The node size hardly explains everything. And I don't see people rushing to diminish Intel lead on the competition ever since the 90s primarily due to smaller node size. That is ofter all how Intel beat superior RISC chips from Sun, SGI and others in the 90s.
Funny how the tune sounds so different when Apple is doing to Intel, what Intel has been doing to its competitors for decades.
And node size is not purely down to the wallet. When a new manufacturing process has not yet matured sufficiently it is costly to put large chips on that node, because the failure rate will be too costly.
Apple makes smaller chips than Intel and AMD which makes them more suitable to be produced on 5nm. So there is a strategic choice here you are ignoring.
Basically Apple has made a number of strategic choices and prioritizations which allow them to be first on 5nm. By the time AMD's Zen4 is put on 5nm, the 3nm node size is actually already scheduled to be available.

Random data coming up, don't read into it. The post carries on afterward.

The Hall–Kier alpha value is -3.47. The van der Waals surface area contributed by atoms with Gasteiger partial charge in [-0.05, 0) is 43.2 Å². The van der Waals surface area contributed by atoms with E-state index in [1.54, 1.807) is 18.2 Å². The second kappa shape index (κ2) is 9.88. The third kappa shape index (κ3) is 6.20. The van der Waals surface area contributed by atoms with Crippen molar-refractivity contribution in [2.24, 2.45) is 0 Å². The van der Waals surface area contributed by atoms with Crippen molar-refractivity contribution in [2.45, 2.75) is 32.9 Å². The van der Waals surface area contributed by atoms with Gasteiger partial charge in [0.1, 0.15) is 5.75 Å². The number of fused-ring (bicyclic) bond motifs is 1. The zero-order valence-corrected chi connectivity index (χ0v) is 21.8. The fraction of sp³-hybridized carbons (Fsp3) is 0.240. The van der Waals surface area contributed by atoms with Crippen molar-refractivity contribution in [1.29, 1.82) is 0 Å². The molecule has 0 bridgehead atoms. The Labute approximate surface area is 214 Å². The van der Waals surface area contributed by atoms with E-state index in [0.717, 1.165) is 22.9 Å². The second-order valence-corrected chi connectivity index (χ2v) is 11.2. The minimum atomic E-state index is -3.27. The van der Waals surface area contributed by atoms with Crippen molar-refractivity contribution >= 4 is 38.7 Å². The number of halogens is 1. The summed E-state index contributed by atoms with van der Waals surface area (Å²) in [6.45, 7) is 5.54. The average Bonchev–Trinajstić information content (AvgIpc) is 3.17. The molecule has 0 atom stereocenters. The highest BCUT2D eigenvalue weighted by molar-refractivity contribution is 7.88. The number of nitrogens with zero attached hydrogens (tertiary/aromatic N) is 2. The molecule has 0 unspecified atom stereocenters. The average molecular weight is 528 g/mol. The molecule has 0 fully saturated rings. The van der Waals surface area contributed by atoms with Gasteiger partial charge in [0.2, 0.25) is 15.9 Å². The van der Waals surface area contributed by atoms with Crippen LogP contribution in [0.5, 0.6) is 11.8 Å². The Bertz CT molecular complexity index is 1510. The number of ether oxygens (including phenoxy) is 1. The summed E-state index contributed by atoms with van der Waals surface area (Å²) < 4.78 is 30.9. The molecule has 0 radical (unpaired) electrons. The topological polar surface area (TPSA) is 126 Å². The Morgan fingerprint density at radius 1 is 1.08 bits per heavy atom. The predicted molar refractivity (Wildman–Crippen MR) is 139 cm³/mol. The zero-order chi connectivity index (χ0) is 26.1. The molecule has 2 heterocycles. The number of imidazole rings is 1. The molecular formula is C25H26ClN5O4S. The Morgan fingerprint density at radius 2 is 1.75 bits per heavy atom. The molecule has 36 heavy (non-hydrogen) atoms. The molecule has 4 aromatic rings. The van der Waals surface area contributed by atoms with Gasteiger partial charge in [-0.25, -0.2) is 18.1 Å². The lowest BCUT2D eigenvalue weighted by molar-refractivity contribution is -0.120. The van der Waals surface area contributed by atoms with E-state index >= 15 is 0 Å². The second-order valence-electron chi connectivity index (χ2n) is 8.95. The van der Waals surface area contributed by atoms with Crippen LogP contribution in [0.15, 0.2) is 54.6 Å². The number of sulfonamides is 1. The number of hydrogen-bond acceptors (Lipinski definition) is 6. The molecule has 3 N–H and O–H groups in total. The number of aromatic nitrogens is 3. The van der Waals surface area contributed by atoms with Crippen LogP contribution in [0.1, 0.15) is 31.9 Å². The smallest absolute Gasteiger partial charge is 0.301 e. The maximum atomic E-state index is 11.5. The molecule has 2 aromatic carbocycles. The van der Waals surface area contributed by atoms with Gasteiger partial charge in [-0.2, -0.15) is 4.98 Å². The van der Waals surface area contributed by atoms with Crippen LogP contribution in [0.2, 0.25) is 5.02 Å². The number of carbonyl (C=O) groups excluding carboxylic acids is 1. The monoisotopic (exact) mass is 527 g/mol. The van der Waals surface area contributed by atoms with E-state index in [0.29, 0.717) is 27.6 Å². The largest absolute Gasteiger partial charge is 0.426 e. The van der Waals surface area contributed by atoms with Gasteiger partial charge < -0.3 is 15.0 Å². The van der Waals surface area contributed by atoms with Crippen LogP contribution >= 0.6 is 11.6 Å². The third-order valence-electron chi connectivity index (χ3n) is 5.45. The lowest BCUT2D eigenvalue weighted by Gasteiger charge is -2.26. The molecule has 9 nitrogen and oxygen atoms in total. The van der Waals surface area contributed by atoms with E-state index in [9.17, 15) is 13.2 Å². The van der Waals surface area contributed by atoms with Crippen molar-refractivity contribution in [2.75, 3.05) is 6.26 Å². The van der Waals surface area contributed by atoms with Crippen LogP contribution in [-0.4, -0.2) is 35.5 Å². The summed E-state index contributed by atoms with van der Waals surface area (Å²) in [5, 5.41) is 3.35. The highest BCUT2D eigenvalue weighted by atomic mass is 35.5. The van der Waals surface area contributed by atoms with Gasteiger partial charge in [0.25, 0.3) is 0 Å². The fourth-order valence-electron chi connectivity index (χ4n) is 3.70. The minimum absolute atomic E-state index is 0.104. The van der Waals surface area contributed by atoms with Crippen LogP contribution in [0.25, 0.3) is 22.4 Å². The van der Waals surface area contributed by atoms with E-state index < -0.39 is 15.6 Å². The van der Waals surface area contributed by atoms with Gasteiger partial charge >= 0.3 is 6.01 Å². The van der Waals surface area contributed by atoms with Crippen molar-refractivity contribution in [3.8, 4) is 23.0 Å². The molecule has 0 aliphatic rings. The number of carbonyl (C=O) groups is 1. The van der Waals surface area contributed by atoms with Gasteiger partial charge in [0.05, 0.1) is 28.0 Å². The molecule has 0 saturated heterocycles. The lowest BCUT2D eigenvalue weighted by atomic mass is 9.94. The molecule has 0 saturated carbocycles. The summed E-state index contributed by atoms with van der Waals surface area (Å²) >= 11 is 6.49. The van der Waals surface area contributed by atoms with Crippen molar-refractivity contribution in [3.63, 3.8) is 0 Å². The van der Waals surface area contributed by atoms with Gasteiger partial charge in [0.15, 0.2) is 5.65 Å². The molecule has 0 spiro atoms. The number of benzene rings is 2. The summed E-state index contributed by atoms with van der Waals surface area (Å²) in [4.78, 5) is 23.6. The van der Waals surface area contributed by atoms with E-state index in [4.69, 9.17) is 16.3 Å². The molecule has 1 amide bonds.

Thus whatever catchup AMD does, may be very short lived.
And it is not like any of this matters. Apple isn't doing magic. They are able to do a series of strategic choices which are not easily availble to others. E.g. they can go into heteregenous computing much sooner as they control the software that will speak to specialized co-processor. Other vendors are sitting on the fence waiting for standarizations to happen before putting more co-processors on their SoCs.
Basically the whole development of the industry towards SoCs has simply played naturally into the advantages Apple has long enjoyed by doing full vertical integration.